We can often feel powerless in the face of suffering and injustice in the workplace, life, and the world, and feel there is nothing we can do about it. But we can always do something, such as being kind to the people around us, lending a helping hand or listening or being a role model by including everyone. 

It’s important to remember that whatever we think, say or do has consequences on ourselves and others – however small our actions are. 

Rather than talking about leading ethically, here is a robust framework of practice for leading ethically:
Awareness → Attitude → Relationality → Inner Values → Learning

Awareness: What have I noticed in myself and others today?

The first and most crucial step to leading ethically is slowing down, listening to self and others and noticing what you hear. Without awareness and waking up to what’s actually happening inside and outside of yourself, no change will happen.

It’s not enough to keep up a vague general awareness. We need to learn how to monitor our states of awareness in much greater detail than we usually do. We need to scrutinise our mental states almost from moment to moment and accept that these states of mind will set our intention.

Questions for self-inquiry: 

Where have I pursued my own interests at the expense of others? 

Where have I judged someone harshly?
Where have I acted from a lack of clarity?
Where did I listen attentively to a colleague and was in good communication?

What else have I noticed?

Attitude: What has my attitude been today?

The most important ingredient when practising ethics is your attitude, i.e. how you attend to yourself, others and the world around you. Your attitude is determined by your state of mind. Your state of mind is determined by your intention and volition. Your intention determines your actions. 

If your intention is to be positive, open, curious and kind, your state of mind is open, curious and kind and as a result, your actions are skilful and lead to freedom, ease, and connection with yourself and others. If your intention is to be negative, aversive, or hostile, your actions are unskilful and lead to distress, harm and disconnection from yourself and others.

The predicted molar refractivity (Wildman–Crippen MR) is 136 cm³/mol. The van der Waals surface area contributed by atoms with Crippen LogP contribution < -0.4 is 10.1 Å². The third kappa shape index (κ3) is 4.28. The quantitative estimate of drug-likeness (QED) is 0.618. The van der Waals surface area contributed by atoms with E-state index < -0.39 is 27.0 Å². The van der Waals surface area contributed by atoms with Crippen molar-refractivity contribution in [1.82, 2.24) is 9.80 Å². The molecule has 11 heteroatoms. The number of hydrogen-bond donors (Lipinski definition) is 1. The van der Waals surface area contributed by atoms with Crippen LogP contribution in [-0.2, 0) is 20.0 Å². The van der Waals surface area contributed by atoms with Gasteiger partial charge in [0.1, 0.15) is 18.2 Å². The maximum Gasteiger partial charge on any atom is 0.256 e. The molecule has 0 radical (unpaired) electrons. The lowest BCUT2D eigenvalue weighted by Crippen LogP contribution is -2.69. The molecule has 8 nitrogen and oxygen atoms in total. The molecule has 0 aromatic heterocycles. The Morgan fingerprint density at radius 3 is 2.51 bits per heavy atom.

Essential attitudes for leading ethically are: curiosity, non-judgement, kindness, compassion, empathy, generosity, trust, acceptance, humility and authenticity.

Questions for self-inquiry: 

What has my overall attitude been today?

Where have I been unkind, judgemental, reactive, dishonest, aggressive, or dismissive? 

What did it feel like in the body?
Where have I been kind, non-judgemental, open, honest, compassionate, inclusive?

What did it feel like in the body?

Relationality: How have I related and connected to others today?

We are relational beings, i.e. intrinsically interconnected and interdependent. We always influence each other. What we think, say and do impacts ourself, others and the world. 

Questions for self-inquiry: 

Who have I disliked today and, consciously or unconsciously, pushed away or pushed out?
Where have I turned towards others with interest and generosity?
Have I included everyone as best as I could?
Have I harmed anyone through my words, my way of thinking or my behaviour?

Where have I chosen to walk away from a situation or someone?

Inner values: What does most deeply matter to me?

Intuitively you know what is most important to you. And yet, day-to-day busyness can disrupt and cloud your inner compass that guides your actions. It’s worth spending time reflecting on your inner values, to (re)-connect to the things that are dearest to you.

Questions for self-inquiry: 

Where have I fallen below my own standard? What happened here?
Where have I not shown up in the way I wanted to show up?
Where have I been the leader I want to be and which value(s) was I in touch with?
Where have I been guided by self-interest, wanting, pride or grandiosity?
Have I favoured some over others and why? What are my unconscious biases?

Learning: What have I learned today?

Learning about yourself and others enables you to develop a learning mindset. To learn you need to be open and curious as well as celebrate what you liked about your ethical behaviour and look at what you want to do differently next time, what you want to do more of, where you can apologise, where you can make amends, where you can develop, move forward.

Questions for self-inquiry: 

What have I learned today?
What do I need to unlearn?
What could I do differently next time?
What can I get curious about?
Where does my focus need to be now?

It’s important to examine yourself with a learning mindset and an attitude of curiosity, openness, kindness and compassion so you can further increase your ethical awareness instead of collapsing into self-deprecation.

This is the practice of ethics, i.e. having a daily intention to cultivate the best of yourself for the benefit of self, others and the If the doors of perception were cleansed every thing would appear to man as it is – Infinite. (William Blake)

Author Profile Picture
Karen Liebenguth

Executive and Leadership Coach & Workplace Wellbeing & Conflict Resolution

Read more from Karen Liebenguth